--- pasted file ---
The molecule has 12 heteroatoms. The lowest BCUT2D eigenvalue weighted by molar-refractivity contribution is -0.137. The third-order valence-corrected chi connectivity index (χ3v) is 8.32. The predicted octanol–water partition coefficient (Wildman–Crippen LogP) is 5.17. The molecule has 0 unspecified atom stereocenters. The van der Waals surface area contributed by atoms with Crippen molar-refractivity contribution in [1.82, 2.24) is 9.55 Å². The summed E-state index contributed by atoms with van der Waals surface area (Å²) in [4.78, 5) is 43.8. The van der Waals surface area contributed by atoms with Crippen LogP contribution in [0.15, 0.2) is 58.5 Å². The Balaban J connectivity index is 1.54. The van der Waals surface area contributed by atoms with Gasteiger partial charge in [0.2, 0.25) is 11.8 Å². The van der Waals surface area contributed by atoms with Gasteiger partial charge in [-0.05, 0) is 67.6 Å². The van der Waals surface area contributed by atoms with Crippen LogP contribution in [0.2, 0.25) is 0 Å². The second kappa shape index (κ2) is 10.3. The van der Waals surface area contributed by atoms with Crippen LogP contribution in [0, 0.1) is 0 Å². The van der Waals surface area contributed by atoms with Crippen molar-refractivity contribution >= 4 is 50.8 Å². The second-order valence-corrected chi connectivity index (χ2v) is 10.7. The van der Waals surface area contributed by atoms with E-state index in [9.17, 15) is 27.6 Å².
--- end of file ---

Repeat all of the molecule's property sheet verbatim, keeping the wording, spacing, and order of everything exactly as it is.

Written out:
The molecule has 12 heteroatoms. The lowest BCUT2D eigenvalue weighted by molar-refractivity contribution is -0.137. The third-order valence-corrected chi connectivity index (χ3v) is 8.32. The predicted octanol–water partition coefficient (Wildman–Crippen LogP) is 5.17. The molecule has 0 unspecified atom stereocenters. The van der Waals surface area contributed by atoms with Crippen molar-refractivity contribution in [1.82, 2.24) is 9.55 Å². The summed E-state index contributed by atoms with van der Waals surface area (Å²) in [4.78, 5) is 43.8. The van der Waals surface area contributed by atoms with Crippen LogP contribution in [0.15, 0.2) is 58.5 Å². The Balaban J connectivity index is 1.54. The van der Waals surface area contributed by atoms with Gasteiger partial charge in [0.2, 0.25) is 11.8 Å². The van der Waals surface area contributed by atoms with Gasteiger partial charge in [-0.05, 0) is 67.6 Å². The van der Waals surface area contributed by atoms with Crippen LogP contribution in [0.2, 0.25) is 0 Å². The second kappa shape index (κ2) is 10.3. The van der Waals surface area contributed by atoms with Crippen LogP contribution in [0, 0.1) is 0 Å². The van der Waals surface area contributed by atoms with Crippen molar-refractivity contribution >= 4 is 50.8 Å². The second-order valence-corrected chi connectivity index (χ2v) is 10.7. The van der Waals surface area contributed by atoms with E-state index in [9.17, 15) is 27.6 Å².